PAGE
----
The hashtag #PleaseLeaveMyTown became the top Twitter trend in the U.K. on Thursday evening after Boris Johnson was confronted in Yorkshire.
The Prime Minister was setting the scene for a “people versus Parliament" election strategy when BBC footage caught the moment a member of the public shook his hand and said: “Please leave my town."
Johnson promptly replied: “I will very soon" – the clip has since been shared widely on social media earning hundreds of thousands of views.
“Please leave my town.” “I will, very soon.” https://t.co/3gqW2SwqMi— Alex Andreou (@Alex Andreou)1567704633.0
The man in the video was hailed as a British hero for coining the phrase.
I feel #PleaseLeaveMyTown is the Johnson hashtag we’ve been waiting for.— Alex Andreou (@Alex Andreou)1567704826.0
@Reachingbroom @femsocialist @sturdyAlex Write it on a bus and drive it round after him.— shteev (@shteev)1567706057.0
@sturdyAlex Please could this gentleman step forward? He deserves an applause. https://t.co/Bs5R0X95xb— Laura 🔶🕷 #PeoplesVote #FBPE #facciamorete (@Laura 🔶🕷 #PeoplesVote #FBPE #facciamorete)1567712134.0
Several Labour MPs used the hashtag to share the video, with Labour MP and shadow justice secretary Richard Burgon tweeting: “When two worlds collide – straight talking Yorkshire meets Bullingdon bluster! #PleaseLeaveMyTown."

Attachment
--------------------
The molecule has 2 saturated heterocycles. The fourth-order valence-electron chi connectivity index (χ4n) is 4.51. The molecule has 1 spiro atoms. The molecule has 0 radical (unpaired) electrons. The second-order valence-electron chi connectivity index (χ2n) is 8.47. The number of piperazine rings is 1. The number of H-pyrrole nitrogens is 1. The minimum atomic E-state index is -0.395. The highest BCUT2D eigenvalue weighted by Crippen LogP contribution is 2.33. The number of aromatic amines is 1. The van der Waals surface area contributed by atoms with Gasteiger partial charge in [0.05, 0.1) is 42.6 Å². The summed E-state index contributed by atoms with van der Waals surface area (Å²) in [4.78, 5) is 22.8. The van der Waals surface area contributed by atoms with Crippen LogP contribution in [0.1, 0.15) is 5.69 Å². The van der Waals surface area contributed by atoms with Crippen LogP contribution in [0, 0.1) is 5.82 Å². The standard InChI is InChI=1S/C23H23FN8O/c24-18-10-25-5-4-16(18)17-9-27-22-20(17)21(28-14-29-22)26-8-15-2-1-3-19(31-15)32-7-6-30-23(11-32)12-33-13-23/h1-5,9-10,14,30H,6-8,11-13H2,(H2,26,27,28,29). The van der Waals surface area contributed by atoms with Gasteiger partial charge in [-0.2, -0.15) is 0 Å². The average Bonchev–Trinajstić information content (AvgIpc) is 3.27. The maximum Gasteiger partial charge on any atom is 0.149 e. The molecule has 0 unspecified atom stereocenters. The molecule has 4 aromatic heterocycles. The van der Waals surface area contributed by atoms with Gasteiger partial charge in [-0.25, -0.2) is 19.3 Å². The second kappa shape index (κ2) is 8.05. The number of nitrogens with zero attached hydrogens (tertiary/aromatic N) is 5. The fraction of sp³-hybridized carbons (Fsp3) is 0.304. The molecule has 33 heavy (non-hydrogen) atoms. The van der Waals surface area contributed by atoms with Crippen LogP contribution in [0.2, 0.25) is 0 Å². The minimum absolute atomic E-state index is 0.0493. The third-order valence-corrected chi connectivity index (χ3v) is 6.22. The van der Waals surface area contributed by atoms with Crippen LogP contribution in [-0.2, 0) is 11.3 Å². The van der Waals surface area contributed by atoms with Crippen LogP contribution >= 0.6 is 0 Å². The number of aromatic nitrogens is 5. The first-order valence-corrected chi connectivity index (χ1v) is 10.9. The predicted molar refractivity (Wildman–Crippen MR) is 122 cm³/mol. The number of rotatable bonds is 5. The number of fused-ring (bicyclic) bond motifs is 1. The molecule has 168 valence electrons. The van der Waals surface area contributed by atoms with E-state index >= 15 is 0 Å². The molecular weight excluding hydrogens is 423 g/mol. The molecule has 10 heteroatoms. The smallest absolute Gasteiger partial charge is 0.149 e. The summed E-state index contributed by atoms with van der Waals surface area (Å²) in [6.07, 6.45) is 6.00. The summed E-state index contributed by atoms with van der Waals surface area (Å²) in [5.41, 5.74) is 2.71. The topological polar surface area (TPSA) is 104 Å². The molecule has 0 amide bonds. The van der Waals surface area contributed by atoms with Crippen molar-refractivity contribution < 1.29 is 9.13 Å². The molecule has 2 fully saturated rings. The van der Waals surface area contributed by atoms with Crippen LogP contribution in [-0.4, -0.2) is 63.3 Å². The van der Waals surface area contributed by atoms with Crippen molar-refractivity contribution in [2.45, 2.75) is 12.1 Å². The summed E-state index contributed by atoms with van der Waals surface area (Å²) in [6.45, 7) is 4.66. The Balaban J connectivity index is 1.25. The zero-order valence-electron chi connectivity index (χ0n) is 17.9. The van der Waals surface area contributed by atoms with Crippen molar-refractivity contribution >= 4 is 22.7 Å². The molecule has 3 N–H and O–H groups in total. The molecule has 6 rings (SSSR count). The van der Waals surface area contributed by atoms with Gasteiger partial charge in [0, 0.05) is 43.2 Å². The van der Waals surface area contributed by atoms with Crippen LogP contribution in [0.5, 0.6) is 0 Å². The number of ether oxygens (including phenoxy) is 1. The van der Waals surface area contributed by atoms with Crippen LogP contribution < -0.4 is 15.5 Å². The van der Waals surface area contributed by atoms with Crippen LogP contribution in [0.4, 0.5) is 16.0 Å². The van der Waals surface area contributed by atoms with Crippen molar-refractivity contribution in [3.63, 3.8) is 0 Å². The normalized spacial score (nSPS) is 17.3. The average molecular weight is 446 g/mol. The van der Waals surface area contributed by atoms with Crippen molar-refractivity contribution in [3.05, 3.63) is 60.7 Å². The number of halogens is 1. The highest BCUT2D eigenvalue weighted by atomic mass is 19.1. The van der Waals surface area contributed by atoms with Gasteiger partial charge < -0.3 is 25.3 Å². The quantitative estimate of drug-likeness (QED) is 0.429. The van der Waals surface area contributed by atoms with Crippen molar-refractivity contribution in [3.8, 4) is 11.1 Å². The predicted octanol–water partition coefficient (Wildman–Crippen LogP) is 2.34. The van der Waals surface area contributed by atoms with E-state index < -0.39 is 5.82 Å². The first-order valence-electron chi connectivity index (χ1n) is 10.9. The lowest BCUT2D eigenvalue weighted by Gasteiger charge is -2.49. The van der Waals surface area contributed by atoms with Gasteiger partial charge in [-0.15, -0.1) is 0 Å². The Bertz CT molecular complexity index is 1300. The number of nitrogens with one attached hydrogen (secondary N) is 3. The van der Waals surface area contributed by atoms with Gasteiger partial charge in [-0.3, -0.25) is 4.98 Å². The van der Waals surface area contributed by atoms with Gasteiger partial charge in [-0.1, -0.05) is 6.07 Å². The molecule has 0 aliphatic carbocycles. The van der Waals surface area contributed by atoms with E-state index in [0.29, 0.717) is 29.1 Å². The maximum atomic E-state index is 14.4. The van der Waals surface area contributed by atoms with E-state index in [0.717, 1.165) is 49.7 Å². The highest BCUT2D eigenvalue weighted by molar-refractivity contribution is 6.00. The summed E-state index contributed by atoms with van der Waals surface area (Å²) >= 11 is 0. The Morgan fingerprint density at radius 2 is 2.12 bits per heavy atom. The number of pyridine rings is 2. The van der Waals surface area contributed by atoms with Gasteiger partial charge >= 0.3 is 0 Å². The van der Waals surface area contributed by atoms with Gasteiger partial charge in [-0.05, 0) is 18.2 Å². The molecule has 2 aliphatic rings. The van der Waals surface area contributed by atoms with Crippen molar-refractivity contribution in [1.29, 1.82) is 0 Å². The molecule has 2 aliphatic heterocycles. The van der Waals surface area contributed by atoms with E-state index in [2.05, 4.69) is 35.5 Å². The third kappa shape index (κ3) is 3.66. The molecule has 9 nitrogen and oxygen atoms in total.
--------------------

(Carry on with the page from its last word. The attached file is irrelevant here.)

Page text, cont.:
When two worlds collide - straight talking Yorkshire meets Bullingdon bluster! #PleaseLeaveMyTown https://t.co/zyxq1MLpyN— Richard Burgon (@Richard Burgon)1567714397.0
Labour MP for Liverpool Walton Dan Carden meanwhile tweeted: “This is what happens when Alexander Boris de Pfeffel Johnson actually comes face to face with “the people" he claims to speak for."
This is what happens when Alexander Boris de Pfeffel Johnson actually comes face to face with “the people” he claim… https://t.co/5MrP5efiB2— Dan Carden (@Dan Carden)1567711055.0
The viral exchange rounded off another torrid day for Johnson as his brother quit the Government, he was accused of using police officers in a “political stunt," and his Commons leader Jacob Rees-Mogg was criticized by England's chief medical officer.